Mr. Alexandre Louis Honore Lebreton Deschapelles, also known during his lifetime as Guillaume le Breton, was born on March 7, 1780, and died on October 27, 1847. He was born in France and became an expert in the upper society of his era in the game of Whist. Even his international peers praised his knowledge and expertise of the game.

Note: Any additional information as to the personality of Mr. Alexandre Louis Honore Lebreton Deschapelles would be greatly appreciated.

Note: Mr. Pierre Baudrier has contributed as of February 3, 2014, information about the personality of Mr. Alexandre Louis Honore Lebreton Deschapelles. This contribution is authored in French without an English translation. This contributed article is only preserved and archved on this site in .pdf file format fur future reference. Note: a fuller description of the life of Alexandre Louis Honore Lebreton Deschapelles is presented by Mr. Pierre Baudrier on his web page.

Note: One source states that he was the World Champion from 1800 to and including the year 1821 in the game of chess. A shortand description biography is quoted:

Perhaps the greatest games-man in history, he was the strongest Whist player in France and inventor of the Deschapelles Coup. He fought in Napoleon's army and was left for dead at the siege of Mainz, losing his right hand. Which meant that as a stickler for republican principles, he conducted duels with his left hand, sporting a sabre-scar from eyebrow to chin.

A portrait of Mr. Alexandre Louis Honore Lebreton Deschapelles appears on the cover of his publication titled The French king of chess.

Note: The second illustration is of Mr. Alexandre Louis Honore Lebreton Deschapelles at the Café de la Regence in Paris, France, presumedly playing Mr. John Cochrane around the year 1821. The title provided to the portrait is Chess Players, in French the title is les joueurs d'échecs.

Note: A lengthy biography of Mr. Alexandre Louis Honore Lebreton Deschapelles is presented to the reader of the publication Chess & Chess-Players, Consisting of Original Stories and Sketches authored by Mr. George Walker, published by Charles J. Skeet of Charing Cross, London, England, in the year 1850. Source.

Note: A description of the military career of Alexandre Louis Honore Lebreton Deschapelles can be found online at this website.


Note: Mr. Alexandre Louis Honore Lebreton Deschapelles is the person wearing the yellow coat in the middle of the picture.

One was Mr. James Clay, the leading Whist authority of England, who referred to him as the Whist player beyond any comparison the world has ever seen. It seems that Mr. Alexandre Louis Honore Lebreton Deschapelles also excelled at almost every sport played by the aristocrats of his time. Among them are billiards, chess, and Polish draughts, which is a form of checkers.

Even after losing his right arm during one of the many wars fought in his lifetime, Mr. Alexandre Louis Honore Lebreton Deschapelles continued to play Whist. He devised the card coup which bears his name, and a number of other coups. He also published fragmented articles intended for an extensive book planned covering the many facets of the game of Whist. However, he never finished the project.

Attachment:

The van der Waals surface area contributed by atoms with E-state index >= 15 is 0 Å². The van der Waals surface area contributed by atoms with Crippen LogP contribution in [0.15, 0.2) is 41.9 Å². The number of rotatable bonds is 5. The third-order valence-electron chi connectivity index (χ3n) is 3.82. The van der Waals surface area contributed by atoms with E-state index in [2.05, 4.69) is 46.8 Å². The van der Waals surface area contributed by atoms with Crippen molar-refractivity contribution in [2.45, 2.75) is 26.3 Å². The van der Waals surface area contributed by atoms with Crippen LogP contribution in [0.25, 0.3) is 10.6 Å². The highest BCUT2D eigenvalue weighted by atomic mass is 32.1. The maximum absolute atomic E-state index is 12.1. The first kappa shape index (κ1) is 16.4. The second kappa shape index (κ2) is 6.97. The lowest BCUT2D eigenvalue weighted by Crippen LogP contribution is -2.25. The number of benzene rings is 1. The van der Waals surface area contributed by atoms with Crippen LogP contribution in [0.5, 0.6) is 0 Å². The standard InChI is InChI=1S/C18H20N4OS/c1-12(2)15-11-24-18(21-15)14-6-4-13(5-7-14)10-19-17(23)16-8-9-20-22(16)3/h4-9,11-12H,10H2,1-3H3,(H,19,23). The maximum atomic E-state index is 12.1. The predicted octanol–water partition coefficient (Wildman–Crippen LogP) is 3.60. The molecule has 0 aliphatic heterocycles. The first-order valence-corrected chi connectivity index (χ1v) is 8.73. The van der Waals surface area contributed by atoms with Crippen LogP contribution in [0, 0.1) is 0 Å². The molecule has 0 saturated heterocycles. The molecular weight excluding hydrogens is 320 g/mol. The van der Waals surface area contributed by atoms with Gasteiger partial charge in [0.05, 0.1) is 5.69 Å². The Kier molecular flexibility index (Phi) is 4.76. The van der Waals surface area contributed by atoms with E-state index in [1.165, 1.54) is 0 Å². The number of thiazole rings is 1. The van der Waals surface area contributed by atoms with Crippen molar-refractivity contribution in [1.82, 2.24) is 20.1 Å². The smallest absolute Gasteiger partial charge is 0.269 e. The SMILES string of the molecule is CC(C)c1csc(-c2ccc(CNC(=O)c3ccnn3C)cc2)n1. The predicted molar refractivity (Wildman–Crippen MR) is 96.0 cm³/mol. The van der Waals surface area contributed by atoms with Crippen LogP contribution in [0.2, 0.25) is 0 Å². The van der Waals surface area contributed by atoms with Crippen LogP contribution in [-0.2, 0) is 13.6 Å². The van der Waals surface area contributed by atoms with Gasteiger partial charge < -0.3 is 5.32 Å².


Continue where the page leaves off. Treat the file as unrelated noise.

South is the declarer. The contract is 3 No Trump. West leads the King of Diamonds. Since East has only the Ace of Diamonds, East overtakes, and must decide upon a return lead. The only hope of defeating the contract is for East to assume that West has an outside Queen. If East assumes that West has the Queen of Clubs, then the contract will be defeated in any case.

However, this inference should not mislead East in leading a Club. According to Mr. Alexandre Louis Honore Lebreton Deschapelles, the assumption should be that West holds the Queen of Hearts. East, in order to establish an entry for West, must lead the Kings of Hearts, triggering the Deschapelles Coup.

South will accept the trick by playing the Ace of Hearts, attempt to set up the Clubs, but East overtakes with the Ace of Clubs, and leads back another Heart. West wins, and runs the Diamonds. If South ducks the first Heart, West will eventually be able to use his Queen of Hearts as an entry and run the Diamonds before South collects nine tricks. By most favorable defense, South can be held to five total tricks. Any other play by East on the second trick allows South to fulfill the contract.

It must also be noted that if the assumption by East that West holds the Queen of Clubs is correct, then by proper defense, South still can be held to only eight tricks: 4 Spade tricks, 3 Heart tricks, 1 Club trick. It should also be noted that, using the example presented above, that the only safe contract is 3 Clubs by South. Only through improper defense could a contract of 3 No Trump be made.

Mr. Alan Truscott

In his bridge column for The New York Times Mr. Alan Truscott writes that it is hard to conceive that anyone could be the world's best at two demanding intellectual activities. Such a claim can be made for Alexandre Louis Honore Lebreton Deschapelles, a Frenchman born just before his country's Revolution.

This bridge article has been only preserved and archived on this site in .pdf file format for future reference.



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